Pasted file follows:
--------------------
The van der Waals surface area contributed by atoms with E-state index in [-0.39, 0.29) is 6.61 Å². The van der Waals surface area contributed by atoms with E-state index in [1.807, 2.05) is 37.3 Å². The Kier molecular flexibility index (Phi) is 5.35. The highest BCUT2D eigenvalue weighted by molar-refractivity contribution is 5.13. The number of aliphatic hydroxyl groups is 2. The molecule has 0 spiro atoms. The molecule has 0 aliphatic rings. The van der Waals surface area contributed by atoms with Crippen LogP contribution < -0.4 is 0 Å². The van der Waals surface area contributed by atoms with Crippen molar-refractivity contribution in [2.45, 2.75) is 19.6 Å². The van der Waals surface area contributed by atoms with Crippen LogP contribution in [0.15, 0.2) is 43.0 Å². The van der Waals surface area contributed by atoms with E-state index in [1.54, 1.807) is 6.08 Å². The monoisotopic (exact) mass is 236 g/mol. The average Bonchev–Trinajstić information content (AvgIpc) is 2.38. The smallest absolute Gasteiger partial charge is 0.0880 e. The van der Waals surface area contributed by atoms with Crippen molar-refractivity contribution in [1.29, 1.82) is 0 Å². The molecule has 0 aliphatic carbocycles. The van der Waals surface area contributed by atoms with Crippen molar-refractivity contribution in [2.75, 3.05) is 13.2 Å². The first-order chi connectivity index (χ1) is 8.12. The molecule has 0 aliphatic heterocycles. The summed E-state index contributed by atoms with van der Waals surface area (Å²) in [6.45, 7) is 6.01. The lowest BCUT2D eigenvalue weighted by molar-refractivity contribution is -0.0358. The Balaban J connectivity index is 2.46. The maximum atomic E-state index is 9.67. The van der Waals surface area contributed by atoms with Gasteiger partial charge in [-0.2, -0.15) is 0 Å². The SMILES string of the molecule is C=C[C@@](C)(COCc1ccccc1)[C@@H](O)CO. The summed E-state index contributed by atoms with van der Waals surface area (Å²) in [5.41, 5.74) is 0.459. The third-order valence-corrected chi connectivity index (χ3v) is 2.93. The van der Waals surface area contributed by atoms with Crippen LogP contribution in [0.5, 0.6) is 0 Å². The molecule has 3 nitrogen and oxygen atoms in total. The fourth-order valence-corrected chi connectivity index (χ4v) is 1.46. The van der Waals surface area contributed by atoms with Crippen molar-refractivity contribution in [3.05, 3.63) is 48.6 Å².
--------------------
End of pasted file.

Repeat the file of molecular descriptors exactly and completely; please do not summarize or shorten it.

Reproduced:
The van der Waals surface area contributed by atoms with E-state index in [-0.39, 0.29) is 6.61 Å². The van der Waals surface area contributed by atoms with E-state index in [1.807, 2.05) is 37.3 Å². The Kier molecular flexibility index (Phi) is 5.35. The highest BCUT2D eigenvalue weighted by molar-refractivity contribution is 5.13. The number of aliphatic hydroxyl groups is 2. The molecule has 0 spiro atoms. The molecule has 0 aliphatic rings. The van der Waals surface area contributed by atoms with Crippen LogP contribution < -0.4 is 0 Å². The van der Waals surface area contributed by atoms with Crippen molar-refractivity contribution in [2.45, 2.75) is 19.6 Å². The van der Waals surface area contributed by atoms with Crippen LogP contribution in [0.15, 0.2) is 43.0 Å². The van der Waals surface area contributed by atoms with E-state index in [1.54, 1.807) is 6.08 Å². The monoisotopic (exact) mass is 236 g/mol. The average Bonchev–Trinajstić information content (AvgIpc) is 2.38. The smallest absolute Gasteiger partial charge is 0.0880 e. The van der Waals surface area contributed by atoms with Crippen molar-refractivity contribution in [1.29, 1.82) is 0 Å². The molecule has 0 aliphatic carbocycles. The van der Waals surface area contributed by atoms with Crippen molar-refractivity contribution in [2.75, 3.05) is 13.2 Å². The first-order chi connectivity index (χ1) is 8.12. The molecule has 0 aliphatic heterocycles. The summed E-state index contributed by atoms with van der Waals surface area (Å²) in [6.45, 7) is 6.01. The lowest BCUT2D eigenvalue weighted by molar-refractivity contribution is -0.0358. The Balaban J connectivity index is 2.46. The maximum atomic E-state index is 9.67. The van der Waals surface area contributed by atoms with Gasteiger partial charge in [-0.2, -0.15) is 0 Å². The SMILES string of the molecule is C=C[C@@](C)(COCc1ccccc1)[C@@H](O)CO. The summed E-state index contributed by atoms with van der Waals surface area (Å²) in [5.41, 5.74) is 0.459. The third-order valence-corrected chi connectivity index (χ3v) is 2.93. The van der Waals surface area contributed by atoms with Crippen LogP contribution in [0.5, 0.6) is 0 Å². The molecule has 3 nitrogen and oxygen atoms in total. The fourth-order valence-corrected chi connectivity index (χ4v) is 1.46. The van der Waals surface area contributed by atoms with Crippen molar-refractivity contribution in [3.05, 3.63) is 48.6 Å².